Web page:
Monday, 21 December 2015

Patchwork Challenge

So here we are, easing towards the end of yet another year. As I get older, this annual inevitability takes on ever greater significance. For example, thinking back to my first visit to Scilly in 1984 gives me some very vivid memories, yet it was a massive 31 years ago. In 1984 my younger son hadn't been born and the roads were still full of Maxis, Metros and Marinas. If, as a ten year-old boy, I had asked my grandad what he was doing 31 years earlier he would have reminisced about the year 1938 when he was a career soldier stationed in married quarters on Malta with his wife and small children, little knowing what was coming their way in June 1940. Now that is pukka history with a big H - the kind of stuff entombed in musty old books illustrated with black and white photos - and for some reason I find this pretty sobering. Yes, time marches ever onward...which is why it's absolutely crucial that I get involved with the Patchwork Challenge before dementia gets me.

I did it once before, in 2013 I think, on the dump of a patch that I was saddled with back then, but now I have a nice new patch. Here it is, all neatly shaded in green...

The Cogden Patch, all 1.164 km² of it
Life recently has been rather full, and I've noticed the birding urges are a bit feeble. So I'm hoping a fresh challenge based on the friendly competition that PWC provides will get me out and about a bit. I am looking forward to January 1st.

Of course there is always the possibility of a nice find. The next pic was taken (by me) less than 25 miles from Cogden, and I can only imagine the adrenaline rush experienced by the birder who stumbled across this beast, perhaps during a casual stroll around his/her regular patch.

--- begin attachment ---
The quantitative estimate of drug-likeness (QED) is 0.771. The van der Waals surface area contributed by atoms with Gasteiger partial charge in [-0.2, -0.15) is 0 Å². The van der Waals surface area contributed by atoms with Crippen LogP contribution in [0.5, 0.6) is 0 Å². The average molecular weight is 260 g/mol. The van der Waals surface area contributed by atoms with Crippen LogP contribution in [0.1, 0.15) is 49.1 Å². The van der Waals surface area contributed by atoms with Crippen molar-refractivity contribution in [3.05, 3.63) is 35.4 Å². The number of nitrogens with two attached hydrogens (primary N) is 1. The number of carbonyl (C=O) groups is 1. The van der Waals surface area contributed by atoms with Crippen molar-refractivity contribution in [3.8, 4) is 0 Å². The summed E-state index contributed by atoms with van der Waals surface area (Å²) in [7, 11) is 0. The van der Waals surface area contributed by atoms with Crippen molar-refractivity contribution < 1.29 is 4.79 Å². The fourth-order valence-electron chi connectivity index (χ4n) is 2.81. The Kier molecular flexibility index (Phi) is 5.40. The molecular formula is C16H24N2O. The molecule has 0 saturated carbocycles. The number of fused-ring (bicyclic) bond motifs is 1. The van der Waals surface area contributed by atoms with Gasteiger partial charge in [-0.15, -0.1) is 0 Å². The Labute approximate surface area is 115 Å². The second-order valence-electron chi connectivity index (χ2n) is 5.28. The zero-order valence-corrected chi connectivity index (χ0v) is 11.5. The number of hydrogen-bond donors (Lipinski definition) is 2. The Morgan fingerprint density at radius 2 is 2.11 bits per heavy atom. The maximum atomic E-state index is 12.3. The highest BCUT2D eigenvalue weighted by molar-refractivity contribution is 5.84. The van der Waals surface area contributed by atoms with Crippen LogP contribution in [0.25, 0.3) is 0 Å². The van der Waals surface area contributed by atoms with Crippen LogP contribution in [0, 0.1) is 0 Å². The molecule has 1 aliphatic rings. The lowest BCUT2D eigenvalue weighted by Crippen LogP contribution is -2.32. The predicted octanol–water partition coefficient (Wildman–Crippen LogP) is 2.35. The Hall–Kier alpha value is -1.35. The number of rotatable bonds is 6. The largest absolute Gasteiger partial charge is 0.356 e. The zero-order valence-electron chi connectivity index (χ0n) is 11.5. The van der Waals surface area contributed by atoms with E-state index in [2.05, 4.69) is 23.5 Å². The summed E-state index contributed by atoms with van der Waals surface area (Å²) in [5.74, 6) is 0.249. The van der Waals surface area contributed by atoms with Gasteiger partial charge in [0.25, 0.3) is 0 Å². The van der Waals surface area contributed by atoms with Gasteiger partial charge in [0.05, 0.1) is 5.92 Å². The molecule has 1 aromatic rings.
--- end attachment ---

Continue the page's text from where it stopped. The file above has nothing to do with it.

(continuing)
1. Sticking to one's own patch is for me the ideal way to wildlife watch. Mine continuously for the last 30 years, has been The Swale NNR here on Sheppey. 26 years as a Vol. Warden until the post was stopped and since then as an honorary part of the management team. Like anything, it can get a tad boring at times, but that special moment when you find a rare bird, insect or flower, on your own, on your patch, makes it all worthwhile.

    1. And, for me, one nice thing about those special moments is that they will come. You might have to wait a while, but the unpredictable dynamics of the natural world pretty much guarantees a few (or more) every year.
      Another thing about a patch is that it's all about context. One of my best finds on the Seaton/Axe patch I had until recently was a Corn Bunting. I think it is still the only local record this century!
      Cheers Derek.

  2. A Corn Bunting that rare - amazing.
    My best finds on my patch were Collared, Oriental Collared and Black-winged Pratincoles.

    1. Very nice, Derek. I was always magnanimous enough to leave the serious rarities for other people to find...